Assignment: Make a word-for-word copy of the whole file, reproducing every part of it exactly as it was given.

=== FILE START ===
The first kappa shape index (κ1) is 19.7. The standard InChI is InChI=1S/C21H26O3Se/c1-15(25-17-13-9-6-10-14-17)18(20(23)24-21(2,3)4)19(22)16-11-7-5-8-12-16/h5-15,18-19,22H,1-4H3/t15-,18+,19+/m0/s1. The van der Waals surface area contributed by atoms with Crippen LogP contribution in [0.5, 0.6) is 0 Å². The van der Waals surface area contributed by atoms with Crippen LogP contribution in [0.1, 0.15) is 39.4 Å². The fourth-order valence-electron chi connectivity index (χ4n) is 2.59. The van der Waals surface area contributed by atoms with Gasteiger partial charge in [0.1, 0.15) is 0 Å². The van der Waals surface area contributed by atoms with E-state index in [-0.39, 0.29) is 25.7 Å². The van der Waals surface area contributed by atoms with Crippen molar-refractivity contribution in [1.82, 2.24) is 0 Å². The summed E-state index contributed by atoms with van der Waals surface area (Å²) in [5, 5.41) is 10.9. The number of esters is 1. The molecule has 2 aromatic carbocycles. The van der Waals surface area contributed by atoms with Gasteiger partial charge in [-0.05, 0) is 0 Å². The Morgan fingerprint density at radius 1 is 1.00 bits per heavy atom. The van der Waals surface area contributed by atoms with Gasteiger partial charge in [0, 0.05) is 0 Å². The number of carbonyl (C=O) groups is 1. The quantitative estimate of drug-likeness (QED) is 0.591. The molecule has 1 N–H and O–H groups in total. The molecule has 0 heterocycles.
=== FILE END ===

The first kappa shape index (κ1) is 19.7. The standard InChI is InChI=1S/C21H26O3Se/c1-15(25-17-13-9-6-10-14-17)18(20(23)24-21(2,3)4)19(22)16-11-7-5-8-12-16/h5-15,18-19,22H,1-4H3/t15-,18+,19+/m0/s1. The van der Waals surface area contributed by atoms with Crippen LogP contribution in [0.5, 0.6) is 0 Å². The van der Waals surface area contributed by atoms with Crippen LogP contribution in [0.1, 0.15) is 39.4 Å². The fourth-order valence-electron chi connectivity index (χ4n) is 2.59. The van der Waals surface area contributed by atoms with Gasteiger partial charge in [0.1, 0.15) is 0 Å². The van der Waals surface area contributed by atoms with E-state index in [-0.39, 0.29) is 25.7 Å². The van der Waals surface area contributed by atoms with Crippen molar-refractivity contribution in [1.82, 2.24) is 0 Å². The summed E-state index contributed by atoms with van der Waals surface area (Å²) in [5, 5.41) is 10.9. The number of esters is 1. The molecule has 2 aromatic carbocycles. The van der Waals surface area contributed by atoms with Gasteiger partial charge in [-0.05, 0) is 0 Å². The Morgan fingerprint density at radius 1 is 1.00 bits per heavy atom. The van der Waals surface area contributed by atoms with Gasteiger partial charge in [0, 0.05) is 0 Å². The number of carbonyl (C=O) groups is 1. The quantitative estimate of drug-likeness (QED) is 0.591. The molecule has 1 N–H and O–H groups in total. The molecule has 0 heterocycles.